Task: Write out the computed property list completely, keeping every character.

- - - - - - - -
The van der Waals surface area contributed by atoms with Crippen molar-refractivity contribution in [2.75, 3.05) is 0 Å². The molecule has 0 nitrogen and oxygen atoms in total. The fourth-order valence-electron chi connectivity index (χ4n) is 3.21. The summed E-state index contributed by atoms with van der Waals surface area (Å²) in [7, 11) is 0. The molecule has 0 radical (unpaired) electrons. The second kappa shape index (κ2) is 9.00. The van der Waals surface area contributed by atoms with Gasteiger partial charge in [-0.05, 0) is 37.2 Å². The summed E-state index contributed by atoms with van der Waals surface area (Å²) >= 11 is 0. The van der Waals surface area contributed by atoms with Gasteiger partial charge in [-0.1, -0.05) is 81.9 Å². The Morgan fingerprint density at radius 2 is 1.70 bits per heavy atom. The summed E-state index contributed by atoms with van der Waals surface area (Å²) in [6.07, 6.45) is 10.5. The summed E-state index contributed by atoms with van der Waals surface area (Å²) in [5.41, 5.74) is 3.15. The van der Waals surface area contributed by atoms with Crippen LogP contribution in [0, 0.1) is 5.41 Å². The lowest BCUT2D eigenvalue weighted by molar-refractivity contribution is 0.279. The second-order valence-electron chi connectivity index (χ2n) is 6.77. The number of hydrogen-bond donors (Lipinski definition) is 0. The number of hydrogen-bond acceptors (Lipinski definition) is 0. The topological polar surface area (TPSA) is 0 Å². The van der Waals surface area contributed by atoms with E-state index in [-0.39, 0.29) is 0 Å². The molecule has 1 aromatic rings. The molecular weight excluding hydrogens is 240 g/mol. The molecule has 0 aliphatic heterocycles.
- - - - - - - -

The van der Waals surface area contributed by atoms with Crippen molar-refractivity contribution in [2.75, 3.05) is 0 Å². The molecule has 0 nitrogen and oxygen atoms in total. The fourth-order valence-electron chi connectivity index (χ4n) is 3.21. The summed E-state index contributed by atoms with van der Waals surface area (Å²) in [7, 11) is 0. The molecule has 0 radical (unpaired) electrons. The second kappa shape index (κ2) is 9.00. The van der Waals surface area contributed by atoms with Gasteiger partial charge in [-0.05, 0) is 37.2 Å². The summed E-state index contributed by atoms with van der Waals surface area (Å²) >= 11 is 0. The van der Waals surface area contributed by atoms with Gasteiger partial charge in [-0.1, -0.05) is 81.9 Å². The Morgan fingerprint density at radius 2 is 1.70 bits per heavy atom. The summed E-state index contributed by atoms with van der Waals surface area (Å²) in [6.07, 6.45) is 10.5. The summed E-state index contributed by atoms with van der Waals surface area (Å²) in [5.41, 5.74) is 3.15. The van der Waals surface area contributed by atoms with Crippen LogP contribution in [0, 0.1) is 5.41 Å². The lowest BCUT2D eigenvalue weighted by molar-refractivity contribution is 0.279. The second-order valence-electron chi connectivity index (χ2n) is 6.77. The number of hydrogen-bond donors (Lipinski definition) is 0. The number of hydrogen-bond acceptors (Lipinski definition) is 0. The topological polar surface area (TPSA) is 0 Å². The van der Waals surface area contributed by atoms with E-state index in [-0.39, 0.29) is 0 Å². The molecule has 1 aromatic rings. The molecular weight excluding hydrogens is 240 g/mol. The molecule has 0 aliphatic heterocycles.